Wednesday, August 31, 2016

Consumer and non-consumer/business debt in bankruptcy



Here at Shenwick & Associates, we've written extensively about the "means test," which is a complex series of calculations based on household size and income to determine if a debtor is eligible to file for Chapter 7 bankruptcy. However, the means test only applies to individuals whose debts are primarily "consumer debts," as opposed to business debts, pursuant to § 707 of the Bankruptcy Code. Congress did not define the word "primarily," but most courts have defined the word to mean more than half. If more than 50% of the debtor's debts are non-consumer debts or business debts, the debtor is automatically eligible to file for Chapter 7 bankruptcy without doing the means test, and the presumption of abuse does not apply.

What are consumer debts? Section 101(8) of the Bankruptcy Code defines a consumer debt as "debt incurred by an individual primarily for a personal, family, or household purpose." Many bankruptcy courts have developed a "profit motive" test. If the debt was incurred with an eye towards making a profit, then the debt should be classified as business debt. Accordingly, a mortgage on an individual's home would be considered consumer debt; however, if a vacation home were purchased for investment purposes and rented out, then the mortgage would qualify as business debt. If an individual uses credit cards for consumer purchases, then those debts are consumer debts; however, if an individual used the credit card for business purposes, then in all likelihood that debt would be deemed business debt. If an individual guaranteed a debt for a business obligation, that personal guaranty would be deemed business debt, as would the investment losses.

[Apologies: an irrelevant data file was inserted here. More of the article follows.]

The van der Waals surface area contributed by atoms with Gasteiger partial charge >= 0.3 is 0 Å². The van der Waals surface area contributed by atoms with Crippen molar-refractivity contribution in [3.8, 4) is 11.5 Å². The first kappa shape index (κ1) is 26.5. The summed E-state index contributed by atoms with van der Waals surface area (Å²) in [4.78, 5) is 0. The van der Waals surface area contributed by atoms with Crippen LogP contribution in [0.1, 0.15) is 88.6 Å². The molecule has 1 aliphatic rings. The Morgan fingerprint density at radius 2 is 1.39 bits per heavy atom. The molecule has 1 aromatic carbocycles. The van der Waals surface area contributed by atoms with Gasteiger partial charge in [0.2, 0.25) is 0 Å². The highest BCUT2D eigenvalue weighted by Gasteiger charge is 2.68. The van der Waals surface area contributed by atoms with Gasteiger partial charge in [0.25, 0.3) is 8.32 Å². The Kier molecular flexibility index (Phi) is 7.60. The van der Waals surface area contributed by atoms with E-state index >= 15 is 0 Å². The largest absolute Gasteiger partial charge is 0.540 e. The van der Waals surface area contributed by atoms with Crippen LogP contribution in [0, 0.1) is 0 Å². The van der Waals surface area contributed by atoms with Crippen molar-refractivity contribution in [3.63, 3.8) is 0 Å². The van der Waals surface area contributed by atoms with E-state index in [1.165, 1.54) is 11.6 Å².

According to the Office of the United States Trustee's position on legal issues arising under the means test regarding a declaration of non–consumer debts:


  • Less than 50% of total scheduled debt was incurred for personal, household or family purposes.
  • Purpose of debt is judged at the time the debt was incurred. 
  • Home mortgages are typically consumer debt.
  • Most tax debts are not typically consumer debt. 
However, with respect to tax debts, a number of bankruptcy courts outside the Second Circuit have held that those debts are business debts. See In re Brashers, 216 B.R. 59 (Bankr. N.D. Okla. 1998), which holds that the debtor's income tax obligations do not constitute consumer debt; see also Internal Revenue Service v. Westberry (In re Westberry), 215 F.3d 589 (6th Cir. 2000), which also holds that taxes are not consumer debt. Many subsequent courts examining this issue have followed the Westberry analysis.

For all of your questions regarding debts, whether they be credit card, medical, consumer, business, taxes, secured or unsecured, please contact Jim Shenwick.

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